I’m turning fifty this year, and I have had, thank the non-denominational deity or natural selection theory of your choice, had very few health problems. One I have had, however, is feet. Everybody’s got a pair (well most of us do, at least), and after about forty years of wearing shoes on mine, I learned something: they hurt.
I have, arguably, the flattest feet in the free world. Consequently, wearing shoes for years and years gave me very bad bunions. I had surgery on one, then, finally, the other. The surgery was easy—I watched the first one, wide awake…there was some sawing and drilling—and I had a fantastic surgeon. I had the benefit of watching her do about 30 of these “chevron” surgeries before I gave her the okay. The recovery hurt a lot, and the physical therapy to get my range of motion back was even more painful… In short, I decided to never need surgery again. I asked my surgeon what I could do, and she gave me a prescription for shoe inserts, then said: “If you really want to prevent them recurring, don’t wear shoes.” I questioned her on this, and there is apparently a lot of evidence that unshod peoples do not develop bunions… Wow!
So, though this was not my goal in life, I have found an “unshod” career. I write. Unfortunately, this is also a sedentary career, so I have also cultivated unshod hobbies: I sail, I snorkel, I play RPG’s. I don’t count drinking coffee or alcohol as hobbies, but those also do not require footwear, so I’m all over them both! I also do a lot of boat maintenance, and unless it’s absolutely necessary… you guessed it: Barefoot! We do, however, enjoy long walks (long, like 5-7 miles) and I wear shoes for those…ouch. Seems that even runners are going bare these days, however… Check out this article on NPR on Barefoot running. I have not gone that far yet, but maybe I will.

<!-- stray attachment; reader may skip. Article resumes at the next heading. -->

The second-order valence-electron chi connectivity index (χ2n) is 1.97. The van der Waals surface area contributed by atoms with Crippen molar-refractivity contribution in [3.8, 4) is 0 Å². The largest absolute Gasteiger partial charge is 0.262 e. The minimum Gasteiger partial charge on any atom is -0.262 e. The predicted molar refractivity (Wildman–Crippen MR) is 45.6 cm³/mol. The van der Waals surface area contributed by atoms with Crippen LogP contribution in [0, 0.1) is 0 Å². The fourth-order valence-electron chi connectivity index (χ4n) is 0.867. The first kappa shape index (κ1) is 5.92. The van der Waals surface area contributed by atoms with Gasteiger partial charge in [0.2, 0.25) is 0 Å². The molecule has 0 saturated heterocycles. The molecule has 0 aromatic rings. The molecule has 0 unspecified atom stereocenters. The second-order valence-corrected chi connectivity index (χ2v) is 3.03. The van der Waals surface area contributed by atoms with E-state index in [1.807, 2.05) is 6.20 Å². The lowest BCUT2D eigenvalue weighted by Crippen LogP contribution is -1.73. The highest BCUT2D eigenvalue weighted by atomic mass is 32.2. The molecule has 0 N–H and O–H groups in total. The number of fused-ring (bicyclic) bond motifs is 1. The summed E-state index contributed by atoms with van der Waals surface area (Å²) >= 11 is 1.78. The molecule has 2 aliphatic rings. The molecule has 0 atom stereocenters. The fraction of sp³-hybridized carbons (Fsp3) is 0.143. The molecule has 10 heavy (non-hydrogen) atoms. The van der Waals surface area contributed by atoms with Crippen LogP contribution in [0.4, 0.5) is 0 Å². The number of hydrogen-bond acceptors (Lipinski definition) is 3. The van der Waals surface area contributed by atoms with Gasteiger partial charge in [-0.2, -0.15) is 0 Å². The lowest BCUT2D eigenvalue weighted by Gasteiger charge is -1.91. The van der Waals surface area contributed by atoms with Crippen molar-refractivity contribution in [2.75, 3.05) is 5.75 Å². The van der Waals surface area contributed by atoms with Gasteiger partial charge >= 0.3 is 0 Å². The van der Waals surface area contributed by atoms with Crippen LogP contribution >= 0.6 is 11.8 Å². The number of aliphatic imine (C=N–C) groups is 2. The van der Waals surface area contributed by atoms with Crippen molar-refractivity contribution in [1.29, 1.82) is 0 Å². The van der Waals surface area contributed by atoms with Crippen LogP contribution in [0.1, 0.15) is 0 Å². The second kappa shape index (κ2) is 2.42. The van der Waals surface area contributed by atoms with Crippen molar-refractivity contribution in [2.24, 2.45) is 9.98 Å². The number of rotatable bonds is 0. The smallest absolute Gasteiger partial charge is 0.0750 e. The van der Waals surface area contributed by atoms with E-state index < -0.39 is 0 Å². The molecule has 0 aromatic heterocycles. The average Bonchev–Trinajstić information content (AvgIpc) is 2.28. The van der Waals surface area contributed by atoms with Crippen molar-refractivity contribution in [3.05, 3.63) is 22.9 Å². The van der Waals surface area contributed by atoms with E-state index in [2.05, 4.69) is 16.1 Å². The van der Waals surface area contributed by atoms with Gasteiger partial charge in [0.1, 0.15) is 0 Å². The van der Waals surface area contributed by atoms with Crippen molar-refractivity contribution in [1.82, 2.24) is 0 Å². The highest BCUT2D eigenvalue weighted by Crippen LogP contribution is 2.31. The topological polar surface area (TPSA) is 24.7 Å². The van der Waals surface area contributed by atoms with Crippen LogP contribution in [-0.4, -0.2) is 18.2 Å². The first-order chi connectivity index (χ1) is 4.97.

The bad news: people in public expect you to wear shoes. That seems silly to me now, especially since most public places are either paved, carpeted or have some type of smooth surface. I also really take exception to those signs “No Shoes, No Shirt, No Service”! Just once, I would like to walk in wearing a shirt and shoes—ONLY a shirt and shoes—and ask for a hamburger.
So, convention season is coming up, and I’ll be going to several, but if you see me standing behind a booth, you can bet your Berkenstocks that I’m naked below the ankle!